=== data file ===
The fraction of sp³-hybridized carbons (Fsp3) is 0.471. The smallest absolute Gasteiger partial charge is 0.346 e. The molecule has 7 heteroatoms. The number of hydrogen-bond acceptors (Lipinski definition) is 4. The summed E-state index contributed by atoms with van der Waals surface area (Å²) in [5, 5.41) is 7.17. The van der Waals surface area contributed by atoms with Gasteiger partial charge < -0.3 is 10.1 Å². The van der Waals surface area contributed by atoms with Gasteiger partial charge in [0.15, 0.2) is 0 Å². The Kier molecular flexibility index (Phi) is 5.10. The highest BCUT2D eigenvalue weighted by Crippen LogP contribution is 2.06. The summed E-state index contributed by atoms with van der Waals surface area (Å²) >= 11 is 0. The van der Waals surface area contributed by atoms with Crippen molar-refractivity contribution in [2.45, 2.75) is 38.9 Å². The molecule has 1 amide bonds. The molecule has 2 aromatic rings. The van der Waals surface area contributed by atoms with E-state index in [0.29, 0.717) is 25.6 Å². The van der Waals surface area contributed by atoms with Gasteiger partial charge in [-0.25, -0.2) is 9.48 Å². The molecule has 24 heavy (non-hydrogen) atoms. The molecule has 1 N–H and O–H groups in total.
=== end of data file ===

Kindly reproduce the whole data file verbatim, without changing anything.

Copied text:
The fraction of sp³-hybridized carbons (Fsp3) is 0.471. The smallest absolute Gasteiger partial charge is 0.346 e. The molecule has 7 heteroatoms. The number of hydrogen-bond acceptors (Lipinski definition) is 4. The summed E-state index contributed by atoms with van der Waals surface area (Å²) in [5, 5.41) is 7.17. The van der Waals surface area contributed by atoms with Gasteiger partial charge < -0.3 is 10.1 Å². The van der Waals surface area contributed by atoms with Gasteiger partial charge in [0.15, 0.2) is 0 Å². The Kier molecular flexibility index (Phi) is 5.10. The highest BCUT2D eigenvalue weighted by Crippen LogP contribution is 2.06. The summed E-state index contributed by atoms with van der Waals surface area (Å²) >= 11 is 0. The van der Waals surface area contributed by atoms with Crippen molar-refractivity contribution in [2.45, 2.75) is 38.9 Å². The molecule has 1 amide bonds. The molecule has 2 aromatic rings. The van der Waals surface area contributed by atoms with E-state index in [0.29, 0.717) is 25.6 Å². The van der Waals surface area contributed by atoms with Gasteiger partial charge in [-0.25, -0.2) is 9.48 Å². The molecule has 24 heavy (non-hydrogen) atoms. The molecule has 1 N–H and O–H groups in total.